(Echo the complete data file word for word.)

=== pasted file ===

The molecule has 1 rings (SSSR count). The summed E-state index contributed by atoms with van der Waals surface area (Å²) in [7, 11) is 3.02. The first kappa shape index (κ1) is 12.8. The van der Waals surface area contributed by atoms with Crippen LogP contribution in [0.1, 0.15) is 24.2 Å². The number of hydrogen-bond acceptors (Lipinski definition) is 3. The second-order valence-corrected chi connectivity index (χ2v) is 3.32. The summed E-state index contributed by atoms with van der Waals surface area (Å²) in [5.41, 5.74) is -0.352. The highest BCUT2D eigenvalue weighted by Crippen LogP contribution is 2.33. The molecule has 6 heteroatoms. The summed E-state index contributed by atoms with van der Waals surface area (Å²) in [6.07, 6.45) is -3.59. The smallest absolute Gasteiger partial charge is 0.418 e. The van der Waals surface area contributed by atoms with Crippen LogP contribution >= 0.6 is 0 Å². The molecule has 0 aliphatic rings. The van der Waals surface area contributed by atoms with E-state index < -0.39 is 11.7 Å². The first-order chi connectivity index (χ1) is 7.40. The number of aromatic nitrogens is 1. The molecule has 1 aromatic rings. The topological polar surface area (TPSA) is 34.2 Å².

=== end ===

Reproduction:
The molecule has 1 rings (SSSR count). The summed E-state index contributed by atoms with van der Waals surface area (Å²) in [7, 11) is 3.02. The first kappa shape index (κ1) is 12.8. The van der Waals surface area contributed by atoms with Crippen LogP contribution in [0.1, 0.15) is 24.2 Å². The number of hydrogen-bond acceptors (Lipinski definition) is 3. The second-order valence-corrected chi connectivity index (χ2v) is 3.32. The summed E-state index contributed by atoms with van der Waals surface area (Å²) in [5.41, 5.74) is -0.352. The highest BCUT2D eigenvalue weighted by Crippen LogP contribution is 2.33. The molecule has 6 heteroatoms. The summed E-state index contributed by atoms with van der Waals surface area (Å²) in [6.07, 6.45) is -3.59. The smallest absolute Gasteiger partial charge is 0.418 e. The van der Waals surface area contributed by atoms with Crippen LogP contribution >= 0.6 is 0 Å². The molecule has 0 aliphatic rings. The van der Waals surface area contributed by atoms with E-state index < -0.39 is 11.7 Å². The first-order chi connectivity index (χ1) is 7.40. The number of aromatic nitrogens is 1. The molecule has 1 aromatic rings. The topological polar surface area (TPSA) is 34.2 Å².